Passengers queue at Hong Kong International Airport on Tuesday after the airport reopened a day after flights were halted due to a protest. Photo: REUTERS
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Hong Kong leader urges calm as protest tensions rise

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Hong Kong leader Carrie Lam said on Tuesday the city's recovery from protests that have swept the Asian financial hub could take a long time and that she would be responsible for rebuilding its economy "after the violence eases".

Her comments followed serious developments in the growing crisis over the past week. Beijing said on Monday the protests had begun to show "sprouts of terrorism", and the city's airport was closed in an unprecedented move that forced hundreds of flight cancellations.

As she spoke to reporters, her voice cracking with emotion at one point, Hong Kong's Hang Seng index fell by more than 1% to its lowest level since Jan 4. The index was down around 1.5% soon after.

She said violence by protesters had pushed Hong Kong into "a state of panic and chaos".

"Hong Kong, as an open, free, very tolerant, economically stable city will see severe wounds ... The recovery may take a long time," she said.

The increasingly violent demonstrations have plunged the Chinese-ruled territory into its most serious crisis in decades, presenting Chinese leader Xi Jinping with one of his biggest challenges since he came to power in 2012.

The protests began as opposition to a now-suspended bill that would have allowed extradition to mainland China for those facing criminal charges but have grown into wider calls for democracy.

Demonstrators say they are fighting the erosion of the "one country, two systems" arrangement enshrining some autonomy for Hong Kong when China took it back from Britain in 1997.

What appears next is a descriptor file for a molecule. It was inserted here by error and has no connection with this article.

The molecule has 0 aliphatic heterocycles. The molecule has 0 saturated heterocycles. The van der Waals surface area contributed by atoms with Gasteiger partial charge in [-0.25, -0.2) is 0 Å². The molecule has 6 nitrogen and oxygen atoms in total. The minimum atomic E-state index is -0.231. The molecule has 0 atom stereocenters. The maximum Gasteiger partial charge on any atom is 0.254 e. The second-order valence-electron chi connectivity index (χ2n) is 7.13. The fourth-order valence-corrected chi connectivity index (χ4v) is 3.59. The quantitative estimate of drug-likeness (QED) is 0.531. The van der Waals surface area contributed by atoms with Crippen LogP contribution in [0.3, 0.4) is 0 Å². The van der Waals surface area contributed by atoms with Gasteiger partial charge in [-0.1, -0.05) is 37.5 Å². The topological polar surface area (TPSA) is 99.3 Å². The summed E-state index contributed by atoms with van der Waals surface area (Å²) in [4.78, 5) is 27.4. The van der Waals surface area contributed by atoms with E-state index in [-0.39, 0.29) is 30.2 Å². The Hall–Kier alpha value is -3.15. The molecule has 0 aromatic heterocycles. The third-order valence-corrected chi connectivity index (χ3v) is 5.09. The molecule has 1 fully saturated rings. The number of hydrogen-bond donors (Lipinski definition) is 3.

They also say police have used excessive force, firing tear gas and bean bag pellets at close range, and are calling for an independent inquiry into the crisis.

"I ask everybody to put aside our differences and calm down, take a minute to look at our city, our home. Can we bear to push it into the abyss and see it smashed to pieces?" said Lam.

The protesters have called for Lam's resignation.

China said on Monday the protests had reached a critical juncture.

"Protesters have been frequently using extremely dangerous tools to attack the police in recent days, constituting serious crimes with sprouts of terrorism emerging," Hong Kong and Macau Affairs office spokesman Yang Guang said in Beijing.

Some Hong Kong legal experts say the official description of terrorism could lead to the use of anti-terror laws.

Hong Kong's airport reopened on Tuesday with some flight resumptions but hundreds of others were still cancelled, with airlines such as Vietnam Airlines, Jetstar Pacific and Malaysian Airlines advising travellers of rescheduling.

The airport was the latest focus of protests that began two months ago.

Its administrator blamed demonstrators for halting flights on Monday but the exact trigger for the closure was not clear because protesters occupying the arrivals hall for the past five days have been peaceful.

Most protesters had left the airport shortly after midnight, with about 50 protesters still there on Tuesday morning. Hong Kong's airport is the eighth busiest by passenger traffic, handling 73 million passengers a year.

Hong Kong flag carrier Cathay Pacific said on its website it had cancelled more than 200 flights into and out of the airport on Tuesday and that it would only operate a limited number of flights for connecting passengers.